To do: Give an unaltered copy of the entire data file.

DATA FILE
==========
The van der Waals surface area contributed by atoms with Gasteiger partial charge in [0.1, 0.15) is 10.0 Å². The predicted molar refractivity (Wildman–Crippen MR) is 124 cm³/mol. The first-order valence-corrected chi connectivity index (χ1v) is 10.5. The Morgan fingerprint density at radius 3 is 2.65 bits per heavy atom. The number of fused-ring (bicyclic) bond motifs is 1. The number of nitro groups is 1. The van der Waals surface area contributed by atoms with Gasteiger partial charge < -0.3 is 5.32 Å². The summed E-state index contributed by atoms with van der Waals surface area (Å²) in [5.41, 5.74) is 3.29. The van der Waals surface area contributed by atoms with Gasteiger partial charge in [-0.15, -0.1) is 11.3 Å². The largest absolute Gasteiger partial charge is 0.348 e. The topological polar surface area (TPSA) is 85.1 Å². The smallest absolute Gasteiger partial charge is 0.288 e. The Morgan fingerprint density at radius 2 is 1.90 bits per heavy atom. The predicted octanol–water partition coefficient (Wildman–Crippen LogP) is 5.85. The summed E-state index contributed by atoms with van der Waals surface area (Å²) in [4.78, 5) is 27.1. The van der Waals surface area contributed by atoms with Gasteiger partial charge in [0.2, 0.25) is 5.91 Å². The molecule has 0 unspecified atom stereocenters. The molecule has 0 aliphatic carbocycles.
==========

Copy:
The van der Waals surface area contributed by atoms with Gasteiger partial charge in [0.1, 0.15) is 10.0 Å². The predicted molar refractivity (Wildman–Crippen MR) is 124 cm³/mol. The first-order valence-corrected chi connectivity index (χ1v) is 10.5. The Morgan fingerprint density at radius 3 is 2.65 bits per heavy atom. The number of fused-ring (bicyclic) bond motifs is 1. The number of nitro groups is 1. The van der Waals surface area contributed by atoms with Gasteiger partial charge < -0.3 is 5.32 Å². The summed E-state index contributed by atoms with van der Waals surface area (Å²) in [5.41, 5.74) is 3.29. The van der Waals surface area contributed by atoms with Gasteiger partial charge in [-0.15, -0.1) is 11.3 Å². The largest absolute Gasteiger partial charge is 0.348 e. The topological polar surface area (TPSA) is 85.1 Å². The smallest absolute Gasteiger partial charge is 0.288 e. The Morgan fingerprint density at radius 2 is 1.90 bits per heavy atom. The predicted octanol–water partition coefficient (Wildman–Crippen LogP) is 5.85. The summed E-state index contributed by atoms with van der Waals surface area (Å²) in [4.78, 5) is 27.1. The van der Waals surface area contributed by atoms with Gasteiger partial charge in [0.2, 0.25) is 5.91 Å². The molecule has 0 unspecified atom stereocenters. The molecule has 0 aliphatic carbocycles.